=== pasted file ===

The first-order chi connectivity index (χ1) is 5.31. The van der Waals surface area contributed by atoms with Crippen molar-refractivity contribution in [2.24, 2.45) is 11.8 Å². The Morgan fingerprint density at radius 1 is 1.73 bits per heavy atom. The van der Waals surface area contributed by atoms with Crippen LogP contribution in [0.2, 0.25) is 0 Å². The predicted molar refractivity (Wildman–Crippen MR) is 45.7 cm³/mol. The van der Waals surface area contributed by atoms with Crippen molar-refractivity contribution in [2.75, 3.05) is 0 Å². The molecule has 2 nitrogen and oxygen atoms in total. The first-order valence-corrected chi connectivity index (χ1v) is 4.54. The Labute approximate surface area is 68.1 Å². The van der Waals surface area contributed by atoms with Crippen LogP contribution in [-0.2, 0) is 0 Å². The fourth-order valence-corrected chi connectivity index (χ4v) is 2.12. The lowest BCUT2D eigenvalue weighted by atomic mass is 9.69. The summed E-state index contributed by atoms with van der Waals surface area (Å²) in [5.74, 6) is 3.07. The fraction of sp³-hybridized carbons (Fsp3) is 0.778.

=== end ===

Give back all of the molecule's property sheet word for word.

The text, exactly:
The first-order chi connectivity index (χ1) is 5.31. The van der Waals surface area contributed by atoms with Crippen molar-refractivity contribution in [2.24, 2.45) is 11.8 Å². The Morgan fingerprint density at radius 1 is 1.73 bits per heavy atom. The van der Waals surface area contributed by atoms with Crippen LogP contribution in [0.2, 0.25) is 0 Å². The predicted molar refractivity (Wildman–Crippen MR) is 45.7 cm³/mol. The van der Waals surface area contributed by atoms with Crippen molar-refractivity contribution in [2.75, 3.05) is 0 Å². The molecule has 2 nitrogen and oxygen atoms in total. The first-order valence-corrected chi connectivity index (χ1v) is 4.54. The Labute approximate surface area is 68.1 Å². The van der Waals surface area contributed by atoms with Crippen LogP contribution in [-0.2, 0) is 0 Å². The fourth-order valence-corrected chi connectivity index (χ4v) is 2.12. The lowest BCUT2D eigenvalue weighted by atomic mass is 9.69. The summed E-state index contributed by atoms with van der Waals surface area (Å²) in [5.74, 6) is 3.07. The fraction of sp³-hybridized carbons (Fsp3) is 0.778.